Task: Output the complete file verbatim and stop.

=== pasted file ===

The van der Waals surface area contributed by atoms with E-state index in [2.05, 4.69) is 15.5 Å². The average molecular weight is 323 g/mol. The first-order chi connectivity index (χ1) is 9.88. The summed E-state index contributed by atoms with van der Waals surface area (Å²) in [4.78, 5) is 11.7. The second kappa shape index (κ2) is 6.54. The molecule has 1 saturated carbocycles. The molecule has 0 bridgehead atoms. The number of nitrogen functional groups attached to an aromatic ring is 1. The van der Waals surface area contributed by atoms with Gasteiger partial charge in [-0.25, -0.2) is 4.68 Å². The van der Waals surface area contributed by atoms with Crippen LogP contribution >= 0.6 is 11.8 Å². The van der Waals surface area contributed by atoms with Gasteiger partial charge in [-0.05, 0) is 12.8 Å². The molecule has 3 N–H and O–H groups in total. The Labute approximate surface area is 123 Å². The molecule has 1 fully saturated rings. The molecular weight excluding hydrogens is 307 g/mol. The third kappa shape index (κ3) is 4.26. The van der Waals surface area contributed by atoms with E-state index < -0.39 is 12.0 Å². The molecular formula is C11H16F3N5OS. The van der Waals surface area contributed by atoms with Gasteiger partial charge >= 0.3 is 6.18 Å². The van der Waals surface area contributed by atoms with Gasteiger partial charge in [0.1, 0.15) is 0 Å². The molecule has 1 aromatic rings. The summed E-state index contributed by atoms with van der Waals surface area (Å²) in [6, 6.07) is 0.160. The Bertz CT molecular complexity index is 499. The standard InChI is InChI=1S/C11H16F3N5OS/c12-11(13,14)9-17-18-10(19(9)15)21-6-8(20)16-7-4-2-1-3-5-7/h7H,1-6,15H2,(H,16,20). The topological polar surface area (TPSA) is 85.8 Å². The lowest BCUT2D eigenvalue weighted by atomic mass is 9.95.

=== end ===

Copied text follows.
The van der Waals surface area contributed by atoms with E-state index in [2.05, 4.69) is 15.5 Å². The average molecular weight is 323 g/mol. The first-order chi connectivity index (χ1) is 9.88. The summed E-state index contributed by atoms with van der Waals surface area (Å²) in [4.78, 5) is 11.7. The second kappa shape index (κ2) is 6.54. The molecule has 1 saturated carbocycles. The molecule has 0 bridgehead atoms. The number of nitrogen functional groups attached to an aromatic ring is 1. The van der Waals surface area contributed by atoms with Gasteiger partial charge in [-0.25, -0.2) is 4.68 Å². The van der Waals surface area contributed by atoms with Crippen LogP contribution >= 0.6 is 11.8 Å². The van der Waals surface area contributed by atoms with Gasteiger partial charge in [-0.05, 0) is 12.8 Å². The molecule has 3 N–H and O–H groups in total. The Labute approximate surface area is 123 Å². The molecule has 1 fully saturated rings. The molecular weight excluding hydrogens is 307 g/mol. The third kappa shape index (κ3) is 4.26. The van der Waals surface area contributed by atoms with E-state index < -0.39 is 12.0 Å². The molecular formula is C11H16F3N5OS. The van der Waals surface area contributed by atoms with Gasteiger partial charge >= 0.3 is 6.18 Å². The van der Waals surface area contributed by atoms with Gasteiger partial charge in [0.1, 0.15) is 0 Å². The molecule has 1 aromatic rings. The summed E-state index contributed by atoms with van der Waals surface area (Å²) in [6, 6.07) is 0.160. The Bertz CT molecular complexity index is 499. The standard InChI is InChI=1S/C11H16F3N5OS/c12-11(13,14)9-17-18-10(19(9)15)21-6-8(20)16-7-4-2-1-3-5-7/h7H,1-6,15H2,(H,16,20). The topological polar surface area (TPSA) is 85.8 Å². The lowest BCUT2D eigenvalue weighted by atomic mass is 9.95.